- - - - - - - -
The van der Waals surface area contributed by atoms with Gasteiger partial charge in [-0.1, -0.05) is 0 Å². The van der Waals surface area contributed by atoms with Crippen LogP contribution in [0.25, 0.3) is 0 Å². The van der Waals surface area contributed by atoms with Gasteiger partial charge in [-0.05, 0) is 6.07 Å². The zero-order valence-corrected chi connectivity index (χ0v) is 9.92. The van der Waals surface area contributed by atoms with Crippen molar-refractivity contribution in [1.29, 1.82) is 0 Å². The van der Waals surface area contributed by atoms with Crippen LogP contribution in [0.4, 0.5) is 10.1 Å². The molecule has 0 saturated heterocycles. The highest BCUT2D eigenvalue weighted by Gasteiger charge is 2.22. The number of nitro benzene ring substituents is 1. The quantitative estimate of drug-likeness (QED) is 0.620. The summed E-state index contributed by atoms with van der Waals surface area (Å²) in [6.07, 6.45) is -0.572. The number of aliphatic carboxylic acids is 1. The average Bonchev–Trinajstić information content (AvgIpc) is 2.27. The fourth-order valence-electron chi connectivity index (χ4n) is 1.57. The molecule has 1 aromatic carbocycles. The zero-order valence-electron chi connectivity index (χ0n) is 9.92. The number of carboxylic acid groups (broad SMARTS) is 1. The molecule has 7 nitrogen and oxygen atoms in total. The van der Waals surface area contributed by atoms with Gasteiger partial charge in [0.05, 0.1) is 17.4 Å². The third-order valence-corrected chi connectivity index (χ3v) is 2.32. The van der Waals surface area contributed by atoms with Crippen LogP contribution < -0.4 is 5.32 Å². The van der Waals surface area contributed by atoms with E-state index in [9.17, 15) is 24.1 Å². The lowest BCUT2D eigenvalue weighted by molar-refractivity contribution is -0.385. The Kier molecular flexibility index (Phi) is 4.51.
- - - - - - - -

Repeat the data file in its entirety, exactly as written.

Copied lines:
The van der Waals surface area contributed by atoms with Gasteiger partial charge in [-0.1, -0.05) is 0 Å². The van der Waals surface area contributed by atoms with Crippen LogP contribution in [0.25, 0.3) is 0 Å². The van der Waals surface area contributed by atoms with Gasteiger partial charge in [-0.05, 0) is 6.07 Å². The zero-order valence-corrected chi connectivity index (χ0v) is 9.92. The van der Waals surface area contributed by atoms with Crippen molar-refractivity contribution in [1.29, 1.82) is 0 Å². The van der Waals surface area contributed by atoms with Crippen LogP contribution in [0.4, 0.5) is 10.1 Å². The molecule has 0 saturated heterocycles. The highest BCUT2D eigenvalue weighted by Gasteiger charge is 2.22. The number of nitro benzene ring substituents is 1. The quantitative estimate of drug-likeness (QED) is 0.620. The summed E-state index contributed by atoms with van der Waals surface area (Å²) in [6.07, 6.45) is -0.572. The number of aliphatic carboxylic acids is 1. The average Bonchev–Trinajstić information content (AvgIpc) is 2.27. The fourth-order valence-electron chi connectivity index (χ4n) is 1.57. The molecule has 1 aromatic carbocycles. The zero-order valence-electron chi connectivity index (χ0n) is 9.92. The number of carboxylic acid groups (broad SMARTS) is 1. The molecule has 7 nitrogen and oxygen atoms in total. The van der Waals surface area contributed by atoms with Gasteiger partial charge in [0.05, 0.1) is 17.4 Å². The third-order valence-corrected chi connectivity index (χ3v) is 2.32. The van der Waals surface area contributed by atoms with Crippen LogP contribution < -0.4 is 5.32 Å². The van der Waals surface area contributed by atoms with E-state index in [9.17, 15) is 24.1 Å². The lowest BCUT2D eigenvalue weighted by molar-refractivity contribution is -0.385. The Kier molecular flexibility index (Phi) is 4.51.